The Ninth Circuit recently answered a preemption question that we had seen arise intermittently, mostly in food litigation, over the past couple of years.  Because the relevant preemption clause closely resembles the language of the Medical Device Amendments, we thought it was worth a look.

In Webb v. Trader Joe’s Co., ___ F.3d ___,

Before we turn to today’s case, a quick update:  when last we spoke, we were about to board a plane for Peoria – our first work trip in sixteen months.  We were excited about it.  We regret to report that we stepped out of the plane into something resembling a weird post-apocalyptic Mad Max movie. 

The United States Supreme Court in Buckman Co. v. Plaintiffs Legal Committee, 531 U.S. 341 (2001), determined that “off-label usage” is “accepted and necessary” by both the FDA and the medical community.  Id. at 350.  Thus, “[p]hysicians may prescribe drugs and devices for off-label uses.”  Id. at 351 n.5 (citation and quotation marks omitted).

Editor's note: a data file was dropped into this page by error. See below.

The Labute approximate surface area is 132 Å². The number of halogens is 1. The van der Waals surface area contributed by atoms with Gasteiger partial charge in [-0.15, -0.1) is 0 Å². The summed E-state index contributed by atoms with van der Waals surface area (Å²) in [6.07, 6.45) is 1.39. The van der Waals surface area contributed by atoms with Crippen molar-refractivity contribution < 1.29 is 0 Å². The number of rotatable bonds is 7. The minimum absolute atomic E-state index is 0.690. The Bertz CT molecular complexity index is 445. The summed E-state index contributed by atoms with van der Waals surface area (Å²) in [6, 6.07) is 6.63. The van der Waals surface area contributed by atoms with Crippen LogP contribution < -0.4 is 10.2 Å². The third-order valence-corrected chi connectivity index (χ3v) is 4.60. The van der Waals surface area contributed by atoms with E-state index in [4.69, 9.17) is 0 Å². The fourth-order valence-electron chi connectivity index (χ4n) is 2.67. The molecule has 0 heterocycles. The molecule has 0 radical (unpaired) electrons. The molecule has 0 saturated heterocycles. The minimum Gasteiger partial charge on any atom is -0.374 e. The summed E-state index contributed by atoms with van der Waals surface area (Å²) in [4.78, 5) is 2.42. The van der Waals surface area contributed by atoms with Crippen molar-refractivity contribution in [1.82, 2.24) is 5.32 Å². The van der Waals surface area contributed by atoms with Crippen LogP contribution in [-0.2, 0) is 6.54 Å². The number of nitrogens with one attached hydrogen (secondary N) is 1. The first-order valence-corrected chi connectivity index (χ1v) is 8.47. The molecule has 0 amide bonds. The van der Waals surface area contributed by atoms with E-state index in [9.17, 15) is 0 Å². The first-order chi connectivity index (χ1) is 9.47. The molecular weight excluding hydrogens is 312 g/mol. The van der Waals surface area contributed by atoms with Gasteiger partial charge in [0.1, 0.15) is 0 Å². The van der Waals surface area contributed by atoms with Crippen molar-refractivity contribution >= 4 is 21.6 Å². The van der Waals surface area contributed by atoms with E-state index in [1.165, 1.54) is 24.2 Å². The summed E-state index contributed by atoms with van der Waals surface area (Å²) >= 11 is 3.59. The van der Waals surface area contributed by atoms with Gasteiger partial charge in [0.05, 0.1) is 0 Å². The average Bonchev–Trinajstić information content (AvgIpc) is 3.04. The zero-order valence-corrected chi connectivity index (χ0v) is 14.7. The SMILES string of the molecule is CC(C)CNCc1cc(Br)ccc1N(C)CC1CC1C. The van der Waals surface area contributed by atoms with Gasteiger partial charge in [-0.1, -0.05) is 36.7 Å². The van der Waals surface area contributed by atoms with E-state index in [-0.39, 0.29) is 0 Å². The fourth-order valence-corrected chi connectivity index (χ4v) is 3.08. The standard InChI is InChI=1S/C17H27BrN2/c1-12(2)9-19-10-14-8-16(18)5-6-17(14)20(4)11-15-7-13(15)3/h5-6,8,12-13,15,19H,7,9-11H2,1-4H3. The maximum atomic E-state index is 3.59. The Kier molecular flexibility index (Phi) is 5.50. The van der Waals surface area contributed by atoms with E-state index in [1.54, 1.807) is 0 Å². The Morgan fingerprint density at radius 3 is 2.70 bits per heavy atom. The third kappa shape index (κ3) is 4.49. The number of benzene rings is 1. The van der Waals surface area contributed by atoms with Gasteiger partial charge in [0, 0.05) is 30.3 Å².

The Ninth Circuit recently answered a preemption question that we had seen arise intermittently, mostly in food litigation, over the past couple of years.  Because the relevant preemption clause closely resembles the language of the Medical Device Amendments (“MDA”), we thought it was worth a look.

In Webb v. Trader Joe’s Co., ___ F.3d

We’re old enough that we remember the pre-Daubert Bendectin litigation.  Bendectin was the only FDA-approved drug indicated for nausea and vomiting from pregnancy.  Yellow journalism (the National Enquirer) and scientific fraud (deliberately falsified scientific data) fanned a birth defect scare, which led to an avalanche of factually baseless litigation – Daubert was

This post is to update our readers about subsequent developments in matters covered in some of our prior blogposts.

First, slightly over a year ago we praised Gayle v. Pfizer, Inc., 452 F. Supp.3d 78 (S.D.N.Y. 2020), a prescription drug preemption decision holding, among other things, that a plaintiff could not claim “newly